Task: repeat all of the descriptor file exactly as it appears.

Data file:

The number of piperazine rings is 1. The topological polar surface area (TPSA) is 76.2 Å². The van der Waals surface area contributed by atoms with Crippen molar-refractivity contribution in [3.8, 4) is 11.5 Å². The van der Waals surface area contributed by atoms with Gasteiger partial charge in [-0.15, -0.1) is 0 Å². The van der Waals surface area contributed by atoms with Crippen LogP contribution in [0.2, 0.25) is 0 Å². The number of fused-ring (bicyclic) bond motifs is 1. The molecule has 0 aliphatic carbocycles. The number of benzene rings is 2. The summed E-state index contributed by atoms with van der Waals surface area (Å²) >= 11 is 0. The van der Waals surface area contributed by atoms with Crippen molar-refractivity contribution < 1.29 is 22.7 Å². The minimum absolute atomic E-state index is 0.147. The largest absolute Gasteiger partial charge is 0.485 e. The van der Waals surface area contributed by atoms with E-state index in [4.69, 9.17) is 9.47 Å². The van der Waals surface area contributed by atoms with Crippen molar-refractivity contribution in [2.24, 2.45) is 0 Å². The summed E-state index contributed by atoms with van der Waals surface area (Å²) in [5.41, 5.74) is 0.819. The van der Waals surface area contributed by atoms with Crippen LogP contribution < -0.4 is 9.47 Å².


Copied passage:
The number of piperazine rings is 1. The topological polar surface area (TPSA) is 76.2 Å². The van der Waals surface area contributed by atoms with Crippen molar-refractivity contribution in [3.8, 4) is 11.5 Å². The van der Waals surface area contributed by atoms with Gasteiger partial charge in [-0.15, -0.1) is 0 Å². The van der Waals surface area contributed by atoms with Crippen LogP contribution in [0.2, 0.25) is 0 Å². The number of fused-ring (bicyclic) bond motifs is 1. The molecule has 0 aliphatic carbocycles. The number of benzene rings is 2. The summed E-state index contributed by atoms with van der Waals surface area (Å²) >= 11 is 0. The van der Waals surface area contributed by atoms with Crippen molar-refractivity contribution < 1.29 is 22.7 Å². The minimum absolute atomic E-state index is 0.147. The largest absolute Gasteiger partial charge is 0.485 e. The van der Waals surface area contributed by atoms with E-state index in [4.69, 9.17) is 9.47 Å². The van der Waals surface area contributed by atoms with Crippen molar-refractivity contribution in [2.24, 2.45) is 0 Å². The summed E-state index contributed by atoms with van der Waals surface area (Å²) in [5.41, 5.74) is 0.819. The van der Waals surface area contributed by atoms with Crippen LogP contribution < -0.4 is 9.47 Å².